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What Happens Now May’s Deal Has Failed?

 

 

This evening (15th January 2019) it has been announced that May’s deal has been resoundingly rejected by the House of Commons. 202 MPs voted for the deal and 432 voted against the deal, making it the most catastrophic defeat in for a UK government in decades.

Immediately after the vote Labour leader Jeremy Corbyn tabled a motion of no confidence which could lead to the government losing power (more below).

 

What Happens Now?

Today hasn’t been the best day for the government, but the most important thing for the government is that they bounce back quickly. There are 10 weeks until the UK is set to leave the EU, but even more than that, the government only has a matter of days to present a plan B.

That’s because the House of Commons recently ruled that after the deal was rejected the government would be required to present their plan B within 3 working days, which doesn’t leave them a tonne of time. So what could the government be working on? What could actually happen now?

Well, there are essentially six main options:

  • The government renegotiate the deal
  • The public are asked to vote again
  • There is a vote of no confidence
  • There is a general election
  • No deal is reached and the UK leaves without any deal
  • Abandon Brexit

 

 

Renegotiate

The first option is that the UK could renegotiate the deal with the EU, and create something which would be acceptable to MPs. The first hurdle for this plan is how little time there is left, especially when you consider the 3 day deadline. The deadline could be extended by the EU but doing so could be difficult.

Another major issue is that the EU  has made it clear on a number of occasions that the original proposed deal is the only one the UK is going to get, they either take it or leave it. In fact this week Jean-Claude Juncker, President of the European Commission, wrote a letter saying that the EU wouldn’t be renegotiating.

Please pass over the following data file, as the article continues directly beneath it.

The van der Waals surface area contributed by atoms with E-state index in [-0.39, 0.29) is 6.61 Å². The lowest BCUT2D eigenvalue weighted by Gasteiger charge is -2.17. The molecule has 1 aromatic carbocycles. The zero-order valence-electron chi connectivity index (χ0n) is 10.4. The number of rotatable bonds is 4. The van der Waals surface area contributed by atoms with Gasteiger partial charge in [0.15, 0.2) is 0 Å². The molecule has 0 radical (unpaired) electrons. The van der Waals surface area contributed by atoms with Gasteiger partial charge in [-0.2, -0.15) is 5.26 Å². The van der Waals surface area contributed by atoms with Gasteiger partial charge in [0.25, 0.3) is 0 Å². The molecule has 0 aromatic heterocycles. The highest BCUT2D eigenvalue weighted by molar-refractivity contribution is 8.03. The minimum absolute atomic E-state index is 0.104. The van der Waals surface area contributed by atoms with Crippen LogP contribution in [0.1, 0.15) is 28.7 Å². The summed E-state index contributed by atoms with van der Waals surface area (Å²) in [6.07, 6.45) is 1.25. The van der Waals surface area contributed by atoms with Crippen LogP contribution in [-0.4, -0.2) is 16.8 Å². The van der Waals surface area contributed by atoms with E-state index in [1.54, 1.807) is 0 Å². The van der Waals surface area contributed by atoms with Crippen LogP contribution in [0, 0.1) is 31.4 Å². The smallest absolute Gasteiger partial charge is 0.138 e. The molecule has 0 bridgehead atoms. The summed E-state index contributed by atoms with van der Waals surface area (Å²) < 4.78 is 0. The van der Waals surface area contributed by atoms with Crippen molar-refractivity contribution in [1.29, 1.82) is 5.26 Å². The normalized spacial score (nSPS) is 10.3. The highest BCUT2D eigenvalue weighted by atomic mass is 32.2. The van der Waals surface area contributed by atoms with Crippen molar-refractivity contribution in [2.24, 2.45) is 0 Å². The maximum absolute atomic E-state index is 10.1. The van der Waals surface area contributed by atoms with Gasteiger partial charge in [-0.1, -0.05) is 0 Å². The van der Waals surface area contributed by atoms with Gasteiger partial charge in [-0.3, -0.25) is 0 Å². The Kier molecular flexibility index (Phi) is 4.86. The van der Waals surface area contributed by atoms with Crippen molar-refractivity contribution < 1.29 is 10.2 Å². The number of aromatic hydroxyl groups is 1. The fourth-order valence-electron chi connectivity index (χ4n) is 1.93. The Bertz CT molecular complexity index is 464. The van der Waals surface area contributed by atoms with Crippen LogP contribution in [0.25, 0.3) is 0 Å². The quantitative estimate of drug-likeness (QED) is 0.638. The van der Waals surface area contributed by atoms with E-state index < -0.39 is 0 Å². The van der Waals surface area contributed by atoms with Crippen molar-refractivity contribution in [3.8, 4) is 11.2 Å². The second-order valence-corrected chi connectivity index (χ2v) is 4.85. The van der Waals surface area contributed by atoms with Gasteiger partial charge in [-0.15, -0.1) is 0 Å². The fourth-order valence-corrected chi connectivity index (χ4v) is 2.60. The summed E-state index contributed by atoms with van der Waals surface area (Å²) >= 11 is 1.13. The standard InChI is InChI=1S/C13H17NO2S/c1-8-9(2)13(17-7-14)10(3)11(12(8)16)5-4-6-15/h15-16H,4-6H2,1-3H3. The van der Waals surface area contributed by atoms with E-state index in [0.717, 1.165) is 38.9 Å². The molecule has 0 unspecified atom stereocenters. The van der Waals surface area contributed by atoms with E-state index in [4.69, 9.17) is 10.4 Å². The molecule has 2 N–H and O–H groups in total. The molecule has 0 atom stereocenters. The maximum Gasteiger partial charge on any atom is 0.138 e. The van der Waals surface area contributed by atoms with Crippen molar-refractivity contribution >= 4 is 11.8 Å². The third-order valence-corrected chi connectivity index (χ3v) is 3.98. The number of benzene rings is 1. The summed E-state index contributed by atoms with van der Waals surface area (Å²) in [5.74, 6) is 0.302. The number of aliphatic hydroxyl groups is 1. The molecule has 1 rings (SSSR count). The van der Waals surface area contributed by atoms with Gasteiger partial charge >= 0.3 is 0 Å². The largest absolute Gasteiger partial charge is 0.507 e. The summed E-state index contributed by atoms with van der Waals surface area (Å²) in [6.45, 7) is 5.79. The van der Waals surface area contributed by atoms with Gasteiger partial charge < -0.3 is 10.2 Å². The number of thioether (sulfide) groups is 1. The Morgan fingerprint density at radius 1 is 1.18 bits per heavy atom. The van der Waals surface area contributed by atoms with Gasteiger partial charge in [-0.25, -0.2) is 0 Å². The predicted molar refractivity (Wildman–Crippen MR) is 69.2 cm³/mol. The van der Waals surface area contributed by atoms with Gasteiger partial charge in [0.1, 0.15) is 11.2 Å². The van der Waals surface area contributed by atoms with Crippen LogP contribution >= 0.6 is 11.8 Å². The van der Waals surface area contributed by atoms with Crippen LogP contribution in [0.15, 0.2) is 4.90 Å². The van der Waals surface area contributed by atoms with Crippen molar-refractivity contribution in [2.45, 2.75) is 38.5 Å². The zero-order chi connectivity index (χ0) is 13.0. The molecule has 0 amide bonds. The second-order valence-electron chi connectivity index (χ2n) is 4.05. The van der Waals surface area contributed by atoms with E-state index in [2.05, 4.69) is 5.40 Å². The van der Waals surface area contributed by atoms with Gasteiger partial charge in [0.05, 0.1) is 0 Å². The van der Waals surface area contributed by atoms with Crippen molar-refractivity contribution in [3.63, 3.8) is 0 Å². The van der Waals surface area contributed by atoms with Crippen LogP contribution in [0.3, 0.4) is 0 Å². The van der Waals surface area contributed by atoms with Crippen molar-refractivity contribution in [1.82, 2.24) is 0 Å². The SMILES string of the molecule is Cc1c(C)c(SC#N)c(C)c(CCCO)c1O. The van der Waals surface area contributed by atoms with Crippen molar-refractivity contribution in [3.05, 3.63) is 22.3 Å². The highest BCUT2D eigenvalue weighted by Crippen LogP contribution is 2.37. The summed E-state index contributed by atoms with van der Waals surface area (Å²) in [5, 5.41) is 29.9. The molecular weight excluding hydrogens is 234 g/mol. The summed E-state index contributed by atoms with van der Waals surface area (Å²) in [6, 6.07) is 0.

Second Referendum

 

As we have discussed before on this channel, referendums aren’t easy and organising one really isn’t simple. In fact, given the amount of time we have left and how long other recent referendums have taken to organise, it looks like a second referendum is virtually impossible. That is unless the UK can get an extension to the article 50 deadline.

We discuss the pros and cons of a second referendum in our video on the topic, so if you’re interested check that video out.

 

 

Vote of No Confidence

 

Immediately after the vote Corbyn set this into motion by tabling a motion of no confidence in May’s government. A motion of no confidence is when MPs are asked if they still have confidence in the government’s ability to operate effectively.

This is different from the vote held in December. That motion was specifically aimed at the Prime Minister and was only voted on by members of the prime minister’s party. This motion of no confidence would be in the whole government. If the government loses it would have a matter of days to try and form a new government. If they fail to do so then a general election will be called…

 

 

 

General Election

In the days before the original December vote May warned MPs that if they didn’t support her deal then it could result in a general election and Jeremy Corbyn’s labour party gaining power.

A general election could come as the result of a vote of no confidence or it could be called by May herself. 

But a May’s Conservative Party is far from guaranteed. May’s deal is very unpopular and remain is ahead of leave in most polls. Polling data from yougov shows that the government would win the popular vote by only the smallest of margins, with 41% of the vote to labour’s 39%. You can find out more about who would win a general election today at tldrnews.co.uk/today but safe to say, victory is far from guaranteed for May.

 

 

No Deal Brexit

 

By default if the UK does nothing or fails to reach any kind of agreement the UK will leave the EU on the 29th March without a deal at all. It’s possible that the UK might be able to get back in in the future, but essentially it would be the end of the line for Brexit.

The government may want to pass laws to prepare for brexit between now and the end of March, but even this is optional, they could just sit back and do nothing and this outcome would happen automatically.

 

 

 

Abandon Brexit

 

Calling off Brexit  is a possibility. May even said this week that the chance of no brexit was higher than the chance of a no deal brexit.

According to a recent EU ruling all the UK would need to do to scrap Brexit is vote to revoke article 50. This would only need a majority vote in the House of Commons, but could prove very unpopular with leave voters.

 

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